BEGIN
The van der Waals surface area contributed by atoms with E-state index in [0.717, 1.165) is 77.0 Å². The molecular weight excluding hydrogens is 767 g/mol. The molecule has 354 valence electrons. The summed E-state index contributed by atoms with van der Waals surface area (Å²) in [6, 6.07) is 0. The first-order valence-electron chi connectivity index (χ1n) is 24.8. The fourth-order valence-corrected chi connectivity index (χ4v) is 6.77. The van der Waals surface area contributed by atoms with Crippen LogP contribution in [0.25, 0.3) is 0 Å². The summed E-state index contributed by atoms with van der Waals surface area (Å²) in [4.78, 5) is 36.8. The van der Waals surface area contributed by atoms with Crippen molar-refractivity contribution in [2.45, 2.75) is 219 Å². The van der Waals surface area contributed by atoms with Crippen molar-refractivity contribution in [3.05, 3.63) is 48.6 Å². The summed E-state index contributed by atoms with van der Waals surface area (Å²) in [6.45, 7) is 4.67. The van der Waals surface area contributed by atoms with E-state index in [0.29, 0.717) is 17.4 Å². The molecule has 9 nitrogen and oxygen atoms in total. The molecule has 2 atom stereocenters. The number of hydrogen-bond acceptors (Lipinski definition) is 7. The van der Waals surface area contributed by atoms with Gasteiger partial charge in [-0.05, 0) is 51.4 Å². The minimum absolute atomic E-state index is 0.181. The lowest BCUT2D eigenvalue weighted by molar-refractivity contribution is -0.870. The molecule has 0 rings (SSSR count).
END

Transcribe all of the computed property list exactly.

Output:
The van der Waals surface area contributed by atoms with E-state index in [0.717, 1.165) is 77.0 Å². The molecular weight excluding hydrogens is 767 g/mol. The molecule has 354 valence electrons. The summed E-state index contributed by atoms with van der Waals surface area (Å²) in [6, 6.07) is 0. The first-order valence-electron chi connectivity index (χ1n) is 24.8. The fourth-order valence-corrected chi connectivity index (χ4v) is 6.77. The van der Waals surface area contributed by atoms with Crippen LogP contribution in [0.25, 0.3) is 0 Å². The summed E-state index contributed by atoms with van der Waals surface area (Å²) in [4.78, 5) is 36.8. The van der Waals surface area contributed by atoms with Crippen molar-refractivity contribution in [2.45, 2.75) is 219 Å². The van der Waals surface area contributed by atoms with Crippen molar-refractivity contribution in [3.05, 3.63) is 48.6 Å². The summed E-state index contributed by atoms with van der Waals surface area (Å²) in [6.45, 7) is 4.67. The van der Waals surface area contributed by atoms with E-state index in [0.29, 0.717) is 17.4 Å². The molecule has 9 nitrogen and oxygen atoms in total. The molecule has 2 atom stereocenters. The number of hydrogen-bond acceptors (Lipinski definition) is 7. The van der Waals surface area contributed by atoms with Gasteiger partial charge in [-0.05, 0) is 51.4 Å². The minimum absolute atomic E-state index is 0.181. The lowest BCUT2D eigenvalue weighted by molar-refractivity contribution is -0.870. The molecule has 0 rings (SSSR count).